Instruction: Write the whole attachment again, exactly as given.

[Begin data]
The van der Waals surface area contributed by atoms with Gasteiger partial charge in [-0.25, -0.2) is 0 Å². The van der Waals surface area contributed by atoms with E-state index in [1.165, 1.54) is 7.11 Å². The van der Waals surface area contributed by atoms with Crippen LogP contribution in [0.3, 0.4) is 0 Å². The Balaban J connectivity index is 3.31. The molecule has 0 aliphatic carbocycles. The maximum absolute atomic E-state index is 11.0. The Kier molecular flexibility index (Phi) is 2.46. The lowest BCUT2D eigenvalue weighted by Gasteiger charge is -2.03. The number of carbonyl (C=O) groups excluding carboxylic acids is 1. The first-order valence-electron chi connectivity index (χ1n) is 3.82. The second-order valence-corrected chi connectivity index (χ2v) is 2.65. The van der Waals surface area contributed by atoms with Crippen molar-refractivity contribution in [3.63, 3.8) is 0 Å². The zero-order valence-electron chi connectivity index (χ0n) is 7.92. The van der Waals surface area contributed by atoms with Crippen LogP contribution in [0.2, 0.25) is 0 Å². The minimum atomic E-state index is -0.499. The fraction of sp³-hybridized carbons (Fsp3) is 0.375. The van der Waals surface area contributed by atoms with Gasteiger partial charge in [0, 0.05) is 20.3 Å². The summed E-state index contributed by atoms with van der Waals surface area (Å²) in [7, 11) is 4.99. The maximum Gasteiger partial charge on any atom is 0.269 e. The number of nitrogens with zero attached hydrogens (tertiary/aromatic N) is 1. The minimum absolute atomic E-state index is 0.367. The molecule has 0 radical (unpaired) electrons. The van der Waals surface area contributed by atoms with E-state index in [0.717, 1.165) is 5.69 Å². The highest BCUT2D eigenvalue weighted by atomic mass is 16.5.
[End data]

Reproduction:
The van der Waals surface area contributed by atoms with Gasteiger partial charge in [-0.25, -0.2) is 0 Å². The van der Waals surface area contributed by atoms with E-state index in [1.165, 1.54) is 7.11 Å². The van der Waals surface area contributed by atoms with Crippen LogP contribution in [0.3, 0.4) is 0 Å². The Balaban J connectivity index is 3.31. The molecule has 0 aliphatic carbocycles. The maximum absolute atomic E-state index is 11.0. The Kier molecular flexibility index (Phi) is 2.46. The lowest BCUT2D eigenvalue weighted by Gasteiger charge is -2.03. The number of carbonyl (C=O) groups excluding carboxylic acids is 1. The first-order valence-electron chi connectivity index (χ1n) is 3.82. The second-order valence-corrected chi connectivity index (χ2v) is 2.65. The van der Waals surface area contributed by atoms with Crippen molar-refractivity contribution in [3.63, 3.8) is 0 Å². The zero-order valence-electron chi connectivity index (χ0n) is 7.92. The van der Waals surface area contributed by atoms with Crippen LogP contribution in [0.2, 0.25) is 0 Å². The minimum atomic E-state index is -0.499. The fraction of sp³-hybridized carbons (Fsp3) is 0.375. The van der Waals surface area contributed by atoms with Gasteiger partial charge in [0, 0.05) is 20.3 Å². The summed E-state index contributed by atoms with van der Waals surface area (Å²) in [7, 11) is 4.99. The maximum Gasteiger partial charge on any atom is 0.269 e. The number of nitrogens with zero attached hydrogens (tertiary/aromatic N) is 1. The minimum absolute atomic E-state index is 0.367. The molecule has 0 radical (unpaired) electrons. The van der Waals surface area contributed by atoms with E-state index in [0.717, 1.165) is 5.69 Å². The highest BCUT2D eigenvalue weighted by atomic mass is 16.5.